For the long, hard fight...
Happy Terry Fox Day! (Canadian UU Liturgical Calendar and Civic Holiday)... In honour of that… from the archives…
“I am so tired from the Terry Fox Run cancer run today,” my eleven year old says, collapsing on the couch
I remember doing that same thing at his age.
“You are tired,” my youngest child tells his brother, “because you did it wrong. I did it the right way.”
“What is the right way?” I ask.
“You run for a little bit,” comes the confident reply, “and then you hide under a picnic table to rest.”
In my household, it is not just on Terry Fox days that we fight cancer. Never our own cancer, yet—always the cancer of someone else, through my partner's job. It creeps up on us. Halfway through the kids’ pageant, my husband’s phone will ring, embedding itself in his ear like a fisherman’s hook. He is pulled silently out of the warm glow of our family. We never tug back, because we know what is at the other end of the line. Someone is fighting to live. I never know if it will be an easy one—an easily digested complication that is no more than a hiccup in the evening—or if he will leave for hours and then return slightly hollow. If he will read bedtime stories to the children with a half frozen face that tells me there are images of an operation playing invisibly on the pages.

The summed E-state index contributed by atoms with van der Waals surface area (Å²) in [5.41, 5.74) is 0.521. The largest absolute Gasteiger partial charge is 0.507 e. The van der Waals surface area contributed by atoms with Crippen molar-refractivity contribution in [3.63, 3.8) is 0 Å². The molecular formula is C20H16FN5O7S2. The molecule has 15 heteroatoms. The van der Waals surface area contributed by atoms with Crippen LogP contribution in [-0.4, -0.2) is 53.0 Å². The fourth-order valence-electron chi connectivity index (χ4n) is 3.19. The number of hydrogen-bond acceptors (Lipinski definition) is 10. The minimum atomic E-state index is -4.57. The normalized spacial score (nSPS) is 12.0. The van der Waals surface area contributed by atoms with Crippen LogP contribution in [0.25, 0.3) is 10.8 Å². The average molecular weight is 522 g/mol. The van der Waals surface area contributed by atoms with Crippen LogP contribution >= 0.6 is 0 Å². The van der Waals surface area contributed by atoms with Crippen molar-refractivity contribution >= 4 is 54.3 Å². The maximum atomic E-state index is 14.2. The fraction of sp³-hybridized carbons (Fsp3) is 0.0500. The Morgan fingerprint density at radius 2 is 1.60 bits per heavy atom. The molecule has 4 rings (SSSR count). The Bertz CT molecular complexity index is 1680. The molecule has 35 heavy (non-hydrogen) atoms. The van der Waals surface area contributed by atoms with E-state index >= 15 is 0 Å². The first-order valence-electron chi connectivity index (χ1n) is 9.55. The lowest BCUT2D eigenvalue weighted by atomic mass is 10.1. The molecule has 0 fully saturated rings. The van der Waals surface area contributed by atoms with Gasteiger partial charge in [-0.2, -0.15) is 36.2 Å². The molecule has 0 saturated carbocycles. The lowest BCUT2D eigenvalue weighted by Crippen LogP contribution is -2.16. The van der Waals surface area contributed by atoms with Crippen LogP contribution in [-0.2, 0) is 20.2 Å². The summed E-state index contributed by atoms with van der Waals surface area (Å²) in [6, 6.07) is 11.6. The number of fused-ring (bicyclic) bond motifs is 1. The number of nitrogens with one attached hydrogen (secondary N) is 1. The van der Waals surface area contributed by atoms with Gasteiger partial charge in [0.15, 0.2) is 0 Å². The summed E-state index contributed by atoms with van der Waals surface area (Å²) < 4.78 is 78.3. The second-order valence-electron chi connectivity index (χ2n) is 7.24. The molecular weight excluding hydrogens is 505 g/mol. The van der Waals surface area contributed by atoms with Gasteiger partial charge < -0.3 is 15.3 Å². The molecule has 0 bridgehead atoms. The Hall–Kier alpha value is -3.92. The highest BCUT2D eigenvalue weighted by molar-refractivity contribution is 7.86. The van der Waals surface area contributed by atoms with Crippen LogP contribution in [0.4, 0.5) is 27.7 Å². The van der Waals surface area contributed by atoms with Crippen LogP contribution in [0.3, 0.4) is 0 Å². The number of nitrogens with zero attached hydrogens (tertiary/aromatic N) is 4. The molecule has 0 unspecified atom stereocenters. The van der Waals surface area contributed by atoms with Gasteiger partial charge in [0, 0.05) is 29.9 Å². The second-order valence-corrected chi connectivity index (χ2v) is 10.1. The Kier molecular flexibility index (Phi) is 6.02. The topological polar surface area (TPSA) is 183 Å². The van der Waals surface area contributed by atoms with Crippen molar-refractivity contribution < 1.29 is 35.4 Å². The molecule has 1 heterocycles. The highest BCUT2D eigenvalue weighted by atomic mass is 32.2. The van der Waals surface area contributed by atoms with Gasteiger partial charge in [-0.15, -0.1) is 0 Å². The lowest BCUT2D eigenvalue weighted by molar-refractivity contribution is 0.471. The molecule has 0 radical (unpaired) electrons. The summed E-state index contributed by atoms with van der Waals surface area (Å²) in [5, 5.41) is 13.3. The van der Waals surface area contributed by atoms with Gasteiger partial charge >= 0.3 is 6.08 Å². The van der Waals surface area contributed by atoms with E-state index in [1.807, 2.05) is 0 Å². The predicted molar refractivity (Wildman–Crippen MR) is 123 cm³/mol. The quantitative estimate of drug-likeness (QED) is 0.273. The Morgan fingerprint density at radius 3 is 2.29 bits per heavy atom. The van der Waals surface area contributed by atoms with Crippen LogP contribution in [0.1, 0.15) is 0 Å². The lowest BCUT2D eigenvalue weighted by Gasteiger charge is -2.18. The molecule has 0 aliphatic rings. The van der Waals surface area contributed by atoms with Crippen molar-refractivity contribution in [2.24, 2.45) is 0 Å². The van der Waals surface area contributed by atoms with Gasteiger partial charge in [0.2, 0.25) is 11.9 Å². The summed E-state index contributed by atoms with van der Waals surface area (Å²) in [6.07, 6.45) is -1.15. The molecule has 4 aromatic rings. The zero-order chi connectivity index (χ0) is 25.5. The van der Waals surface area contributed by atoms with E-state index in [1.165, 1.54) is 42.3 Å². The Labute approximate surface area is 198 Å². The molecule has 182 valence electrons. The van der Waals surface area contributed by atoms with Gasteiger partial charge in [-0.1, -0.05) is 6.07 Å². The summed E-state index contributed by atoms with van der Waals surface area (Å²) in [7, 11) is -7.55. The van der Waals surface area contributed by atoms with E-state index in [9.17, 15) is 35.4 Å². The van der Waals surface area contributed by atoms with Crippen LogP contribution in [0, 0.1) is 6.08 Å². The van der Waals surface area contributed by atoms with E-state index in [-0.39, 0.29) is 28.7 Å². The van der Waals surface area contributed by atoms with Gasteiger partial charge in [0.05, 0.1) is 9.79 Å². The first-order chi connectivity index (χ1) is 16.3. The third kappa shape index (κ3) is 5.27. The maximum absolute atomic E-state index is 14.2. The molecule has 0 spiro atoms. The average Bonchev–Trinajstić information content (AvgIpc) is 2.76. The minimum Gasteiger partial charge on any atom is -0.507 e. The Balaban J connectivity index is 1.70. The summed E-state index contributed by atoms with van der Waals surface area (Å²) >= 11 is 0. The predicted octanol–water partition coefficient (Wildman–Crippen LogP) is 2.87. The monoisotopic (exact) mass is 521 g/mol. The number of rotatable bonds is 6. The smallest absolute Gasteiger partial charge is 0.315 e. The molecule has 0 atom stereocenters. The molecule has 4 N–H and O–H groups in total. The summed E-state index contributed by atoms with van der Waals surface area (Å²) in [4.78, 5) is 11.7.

Most days, though, it’s actually beautiful. The thing about cancer these days is that we usually win. Some days he comes home flying, bubbling over with stories I can’t understand, sprinkling unintelligible words around the kitchen like rose pedals. There is a flow and ebb to it. They fill and empty him like a tide pool.
Most days, we share him. We love him, and let him go, in turns.
It is from him that I learned how to help someone without orbiting them. How to close the laptop, how to limit the number of painful stories so that I don’t sink into hopelessness. How to connect without merging. When to follow the fishing line out into a fight, and when to let it go and sink back into the soft silt of a night at home with the kids.
We organize. We write letters, we gather to sing outside offices of politicians. We give it our all—and then we rest.
Something about that, when done right, makes the simple act of a quiet evening breaking bread into a treasure.
You run for a little bit.
Then you rest under a picnic table.
And then you run again.
Author: Liz James. Feel free to use for whatever you like, ideally with attribution back to UUHS or Liz. Also, feel free to modify as suits you for your context..